Friend to Friend


“I received a call from Grandpa one day. He was very excited about being honored by the First Presidency for seventeen years of his broadcasts, Sunday Evening from Temple Square.

The son-in-law went on to explain: “We always listened on Sunday night to Grandpa’s broadcast, and then the children would get together and phone and tell him they’d heard him.”

All of the children assembled were happy to talk about their beloved grandfather.

“Tell me about him,” I asked the eager boys and girls. Then from one grandchild after another came the following:

“He tells us stories and tells us he loves us.”

“He calls me his kindred spirit—says we must have lived on the same street in heaven.”

“He plays with me and gives me hugs.”

“He pretends he’s fighting with me.”

“Grandpa tells me he’s glad he has my name and that we have to stick together since our names are the same.”

“He likes to pull my nose and tweak my ear. He pushes me so high in the canyon swing that I almost go over the cabin.”

“I don’t see how anyone could love their grandpa more than I do,” summed up a thirteen-year-old.

“He’s a good grandpa and he works in a high, high building.”

“He gets a smile on his face when he sees our little sister.”

“He’s gentle and loving.”

“Dad’s almost blind now. But he still writes and speaks and is so active that we seldom even think about it.”

“He has such a marvelous memory! It’s like a grand storage vault of poetry, stories, scriptures, and great literature.”

“There’s a building at the University of Utah named after my grandpa,” put in another grandchild.

“Grandpa loves pepper on everything, and he likes blueberry pie, groundcherry jam, and scalloped potatoes.”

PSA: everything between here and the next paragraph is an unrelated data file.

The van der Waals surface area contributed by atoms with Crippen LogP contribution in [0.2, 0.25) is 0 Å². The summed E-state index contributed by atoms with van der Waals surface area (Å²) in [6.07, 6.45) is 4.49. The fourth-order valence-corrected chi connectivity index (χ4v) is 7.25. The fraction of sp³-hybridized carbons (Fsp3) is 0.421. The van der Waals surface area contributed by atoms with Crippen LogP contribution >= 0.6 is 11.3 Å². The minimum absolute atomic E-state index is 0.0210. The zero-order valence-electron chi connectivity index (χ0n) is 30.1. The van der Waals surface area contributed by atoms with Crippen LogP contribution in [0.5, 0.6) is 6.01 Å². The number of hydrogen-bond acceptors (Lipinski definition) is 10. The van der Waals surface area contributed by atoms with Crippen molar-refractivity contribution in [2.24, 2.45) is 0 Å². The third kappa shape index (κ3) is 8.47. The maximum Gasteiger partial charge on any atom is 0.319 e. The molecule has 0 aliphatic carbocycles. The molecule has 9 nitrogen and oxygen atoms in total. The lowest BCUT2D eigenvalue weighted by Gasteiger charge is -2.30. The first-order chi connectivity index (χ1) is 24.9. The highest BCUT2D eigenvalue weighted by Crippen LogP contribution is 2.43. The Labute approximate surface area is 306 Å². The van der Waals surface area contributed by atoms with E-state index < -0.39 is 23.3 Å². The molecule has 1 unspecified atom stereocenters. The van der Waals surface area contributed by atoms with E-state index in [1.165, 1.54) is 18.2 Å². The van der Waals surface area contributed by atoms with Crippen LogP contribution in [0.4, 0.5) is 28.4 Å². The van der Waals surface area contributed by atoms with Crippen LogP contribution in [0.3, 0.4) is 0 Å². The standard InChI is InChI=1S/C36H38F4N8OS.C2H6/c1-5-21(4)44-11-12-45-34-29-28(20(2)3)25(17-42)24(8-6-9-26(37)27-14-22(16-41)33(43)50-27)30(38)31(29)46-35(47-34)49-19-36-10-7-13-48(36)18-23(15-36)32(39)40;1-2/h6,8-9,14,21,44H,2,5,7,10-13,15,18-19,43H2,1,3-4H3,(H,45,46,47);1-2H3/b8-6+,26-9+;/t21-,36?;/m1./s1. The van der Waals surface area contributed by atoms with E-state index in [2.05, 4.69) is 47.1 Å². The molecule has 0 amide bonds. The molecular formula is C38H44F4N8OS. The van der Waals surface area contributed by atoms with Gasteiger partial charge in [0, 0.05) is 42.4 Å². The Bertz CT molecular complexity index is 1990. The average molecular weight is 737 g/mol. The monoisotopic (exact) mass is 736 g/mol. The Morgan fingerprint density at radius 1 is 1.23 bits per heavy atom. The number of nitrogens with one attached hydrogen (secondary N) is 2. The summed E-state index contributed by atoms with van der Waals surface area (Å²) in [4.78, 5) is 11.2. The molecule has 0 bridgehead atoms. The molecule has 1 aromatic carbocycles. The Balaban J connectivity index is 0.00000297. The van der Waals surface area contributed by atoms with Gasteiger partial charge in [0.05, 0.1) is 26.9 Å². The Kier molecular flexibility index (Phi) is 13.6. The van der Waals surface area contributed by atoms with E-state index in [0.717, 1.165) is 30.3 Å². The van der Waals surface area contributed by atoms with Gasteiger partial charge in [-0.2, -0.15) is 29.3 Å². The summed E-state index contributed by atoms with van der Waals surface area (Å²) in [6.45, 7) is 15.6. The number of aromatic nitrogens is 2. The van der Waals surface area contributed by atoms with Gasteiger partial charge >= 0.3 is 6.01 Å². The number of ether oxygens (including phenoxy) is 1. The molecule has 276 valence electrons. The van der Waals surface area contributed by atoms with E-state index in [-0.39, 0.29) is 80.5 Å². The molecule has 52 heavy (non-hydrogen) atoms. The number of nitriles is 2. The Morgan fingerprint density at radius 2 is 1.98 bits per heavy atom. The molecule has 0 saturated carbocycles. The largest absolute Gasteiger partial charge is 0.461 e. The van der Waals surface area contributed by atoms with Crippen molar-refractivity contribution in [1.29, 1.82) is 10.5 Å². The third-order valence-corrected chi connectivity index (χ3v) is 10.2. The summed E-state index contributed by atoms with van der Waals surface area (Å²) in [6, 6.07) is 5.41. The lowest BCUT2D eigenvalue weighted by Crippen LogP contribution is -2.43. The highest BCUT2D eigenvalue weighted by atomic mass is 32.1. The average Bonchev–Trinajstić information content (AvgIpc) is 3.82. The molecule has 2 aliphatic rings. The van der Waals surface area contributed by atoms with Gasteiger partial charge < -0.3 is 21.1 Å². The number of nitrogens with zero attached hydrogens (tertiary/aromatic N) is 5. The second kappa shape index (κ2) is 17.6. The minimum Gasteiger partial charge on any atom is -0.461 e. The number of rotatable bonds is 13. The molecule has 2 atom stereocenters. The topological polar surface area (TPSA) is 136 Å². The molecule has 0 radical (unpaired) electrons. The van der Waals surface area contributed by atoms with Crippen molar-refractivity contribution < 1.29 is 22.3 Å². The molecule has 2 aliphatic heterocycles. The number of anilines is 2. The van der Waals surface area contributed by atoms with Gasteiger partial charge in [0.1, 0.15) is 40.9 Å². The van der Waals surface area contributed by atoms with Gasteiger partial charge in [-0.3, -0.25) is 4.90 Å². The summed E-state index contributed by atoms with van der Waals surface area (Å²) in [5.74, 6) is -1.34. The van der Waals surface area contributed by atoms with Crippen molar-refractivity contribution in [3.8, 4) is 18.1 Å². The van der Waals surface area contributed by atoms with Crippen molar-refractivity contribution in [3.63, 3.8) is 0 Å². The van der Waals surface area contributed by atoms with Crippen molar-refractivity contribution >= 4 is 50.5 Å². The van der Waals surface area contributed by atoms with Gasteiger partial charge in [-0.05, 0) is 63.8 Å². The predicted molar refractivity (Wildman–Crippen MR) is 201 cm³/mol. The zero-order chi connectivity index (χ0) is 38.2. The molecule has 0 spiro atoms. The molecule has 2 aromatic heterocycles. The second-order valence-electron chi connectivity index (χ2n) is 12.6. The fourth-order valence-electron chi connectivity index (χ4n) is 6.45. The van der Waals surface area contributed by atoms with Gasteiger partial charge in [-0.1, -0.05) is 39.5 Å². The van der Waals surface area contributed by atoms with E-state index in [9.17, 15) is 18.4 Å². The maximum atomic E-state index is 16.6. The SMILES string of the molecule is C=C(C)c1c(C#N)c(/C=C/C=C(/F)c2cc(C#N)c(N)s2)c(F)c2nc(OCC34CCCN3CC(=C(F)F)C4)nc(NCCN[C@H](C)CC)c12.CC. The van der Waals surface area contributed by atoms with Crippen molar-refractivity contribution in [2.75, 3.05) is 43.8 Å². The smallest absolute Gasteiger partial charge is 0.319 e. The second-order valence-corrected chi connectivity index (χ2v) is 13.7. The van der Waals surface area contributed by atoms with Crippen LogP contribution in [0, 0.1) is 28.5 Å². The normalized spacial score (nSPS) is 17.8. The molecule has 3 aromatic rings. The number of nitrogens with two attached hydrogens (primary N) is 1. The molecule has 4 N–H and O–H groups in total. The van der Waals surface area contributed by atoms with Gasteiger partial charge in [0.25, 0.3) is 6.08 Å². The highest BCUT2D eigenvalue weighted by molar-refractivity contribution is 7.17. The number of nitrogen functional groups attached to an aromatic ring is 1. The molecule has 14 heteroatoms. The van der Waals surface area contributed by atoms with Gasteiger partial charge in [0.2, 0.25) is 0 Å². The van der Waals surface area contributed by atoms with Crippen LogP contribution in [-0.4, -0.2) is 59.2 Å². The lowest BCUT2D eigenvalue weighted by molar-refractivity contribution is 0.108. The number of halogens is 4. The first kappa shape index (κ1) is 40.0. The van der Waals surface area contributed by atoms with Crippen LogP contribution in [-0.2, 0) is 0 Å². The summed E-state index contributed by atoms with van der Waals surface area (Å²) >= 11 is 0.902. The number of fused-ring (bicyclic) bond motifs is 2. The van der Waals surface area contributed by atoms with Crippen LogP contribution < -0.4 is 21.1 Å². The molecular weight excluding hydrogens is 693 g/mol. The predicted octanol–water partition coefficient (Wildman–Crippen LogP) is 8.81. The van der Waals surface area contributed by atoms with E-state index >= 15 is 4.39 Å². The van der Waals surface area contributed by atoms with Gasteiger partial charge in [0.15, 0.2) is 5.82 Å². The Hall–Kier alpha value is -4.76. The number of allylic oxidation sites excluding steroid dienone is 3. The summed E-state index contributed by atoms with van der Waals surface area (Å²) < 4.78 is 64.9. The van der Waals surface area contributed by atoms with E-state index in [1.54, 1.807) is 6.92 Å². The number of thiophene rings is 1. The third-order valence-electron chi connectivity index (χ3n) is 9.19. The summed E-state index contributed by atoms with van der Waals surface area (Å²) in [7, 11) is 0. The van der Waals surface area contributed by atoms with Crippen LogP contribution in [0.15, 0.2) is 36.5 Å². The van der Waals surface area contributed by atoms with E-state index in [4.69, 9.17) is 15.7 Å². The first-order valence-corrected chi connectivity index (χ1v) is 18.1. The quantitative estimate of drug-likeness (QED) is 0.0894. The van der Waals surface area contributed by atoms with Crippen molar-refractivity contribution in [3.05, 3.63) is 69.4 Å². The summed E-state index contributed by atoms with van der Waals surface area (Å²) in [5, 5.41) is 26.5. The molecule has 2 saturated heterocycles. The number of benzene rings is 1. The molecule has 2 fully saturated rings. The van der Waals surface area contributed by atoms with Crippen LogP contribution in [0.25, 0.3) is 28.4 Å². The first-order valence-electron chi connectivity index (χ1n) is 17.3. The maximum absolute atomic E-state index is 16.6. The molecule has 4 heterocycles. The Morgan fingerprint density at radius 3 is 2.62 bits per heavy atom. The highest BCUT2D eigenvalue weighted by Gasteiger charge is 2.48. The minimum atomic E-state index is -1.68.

“Grandpa has a favorite chair; it’s a big overstuffed chair. You might sit in it for a moment or two, but you move fairly fast when he comes into the room because it’s his chair.”

“Our grandma is losing her sight too. So we all like to be their eyes. We read their mail and stuff like that to them.”

“Pop is a great motivator. ‘Roll up your sleeves and work’—that’s his motto. Some people think he acquired his vast knowledge easily, but he’s worked hard at it—very hard for many, many hours a day.

“He’s a systematic person and goes to bed at the same time each night and gets up at the same time every morning. He’s formed good, productive habits and disciplined himself all through his life. He was always an avid reader. Often when he would come home from work at night and after he’d eaten supper, he would read for two or three hours, sitting in his favorite chair.”

“He has complete honesty in all of his business dealings. He believes that problems are just challenges. He sets a goal and sticks with it until it’s accomplished.”

“He’s unselfish with his time and shares everyone’s problems.”

“He’s in excellent physical health. Sometimes the grandchildren are his eyes when he goes for long walks.”

Elder Sterling W. Sill, Emeritus Member of the First Quorum of the Seventy, is the name of this General Authority.